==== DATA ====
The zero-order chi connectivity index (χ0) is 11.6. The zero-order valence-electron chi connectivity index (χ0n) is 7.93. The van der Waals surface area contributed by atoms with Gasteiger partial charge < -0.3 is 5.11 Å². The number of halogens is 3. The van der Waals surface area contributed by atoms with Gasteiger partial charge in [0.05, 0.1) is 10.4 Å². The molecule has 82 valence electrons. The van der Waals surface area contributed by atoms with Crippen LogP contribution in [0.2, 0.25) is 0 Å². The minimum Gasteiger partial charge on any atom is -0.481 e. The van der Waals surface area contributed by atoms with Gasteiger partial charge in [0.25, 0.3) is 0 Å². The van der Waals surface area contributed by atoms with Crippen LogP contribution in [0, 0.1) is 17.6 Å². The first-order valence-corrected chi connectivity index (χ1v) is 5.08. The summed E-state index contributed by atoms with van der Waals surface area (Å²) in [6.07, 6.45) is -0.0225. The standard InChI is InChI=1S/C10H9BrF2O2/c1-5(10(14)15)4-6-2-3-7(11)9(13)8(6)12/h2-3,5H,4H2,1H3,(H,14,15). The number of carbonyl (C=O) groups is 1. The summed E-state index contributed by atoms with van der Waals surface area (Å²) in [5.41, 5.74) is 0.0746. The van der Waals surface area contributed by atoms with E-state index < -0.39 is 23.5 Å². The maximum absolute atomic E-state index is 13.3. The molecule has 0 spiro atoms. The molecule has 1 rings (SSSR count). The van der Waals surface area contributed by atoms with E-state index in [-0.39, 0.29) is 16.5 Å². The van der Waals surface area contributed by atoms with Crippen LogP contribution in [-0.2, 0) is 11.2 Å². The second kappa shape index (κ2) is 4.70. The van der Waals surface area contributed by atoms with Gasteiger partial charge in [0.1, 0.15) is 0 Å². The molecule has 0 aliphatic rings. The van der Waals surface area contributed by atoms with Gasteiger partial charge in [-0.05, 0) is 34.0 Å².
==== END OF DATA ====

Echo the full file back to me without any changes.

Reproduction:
The zero-order chi connectivity index (χ0) is 11.6. The zero-order valence-electron chi connectivity index (χ0n) is 7.93. The van der Waals surface area contributed by atoms with Gasteiger partial charge < -0.3 is 5.11 Å². The number of halogens is 3. The van der Waals surface area contributed by atoms with Gasteiger partial charge in [0.05, 0.1) is 10.4 Å². The molecule has 82 valence electrons. The van der Waals surface area contributed by atoms with Crippen LogP contribution in [0.2, 0.25) is 0 Å². The minimum Gasteiger partial charge on any atom is -0.481 e. The van der Waals surface area contributed by atoms with Gasteiger partial charge in [0.25, 0.3) is 0 Å². The van der Waals surface area contributed by atoms with Crippen LogP contribution in [0, 0.1) is 17.6 Å². The first-order valence-corrected chi connectivity index (χ1v) is 5.08. The summed E-state index contributed by atoms with van der Waals surface area (Å²) in [6.07, 6.45) is -0.0225. The standard InChI is InChI=1S/C10H9BrF2O2/c1-5(10(14)15)4-6-2-3-7(11)9(13)8(6)12/h2-3,5H,4H2,1H3,(H,14,15). The number of carbonyl (C=O) groups is 1. The summed E-state index contributed by atoms with van der Waals surface area (Å²) in [5.41, 5.74) is 0.0746. The van der Waals surface area contributed by atoms with E-state index < -0.39 is 23.5 Å². The maximum absolute atomic E-state index is 13.3. The molecule has 0 spiro atoms. The molecule has 1 rings (SSSR count). The van der Waals surface area contributed by atoms with E-state index in [-0.39, 0.29) is 16.5 Å². The van der Waals surface area contributed by atoms with Crippen LogP contribution in [-0.2, 0) is 11.2 Å². The second kappa shape index (κ2) is 4.70. The van der Waals surface area contributed by atoms with Gasteiger partial charge in [0.1, 0.15) is 0 Å². The molecule has 0 aliphatic rings. The van der Waals surface area contributed by atoms with Gasteiger partial charge in [-0.05, 0) is 34.0 Å².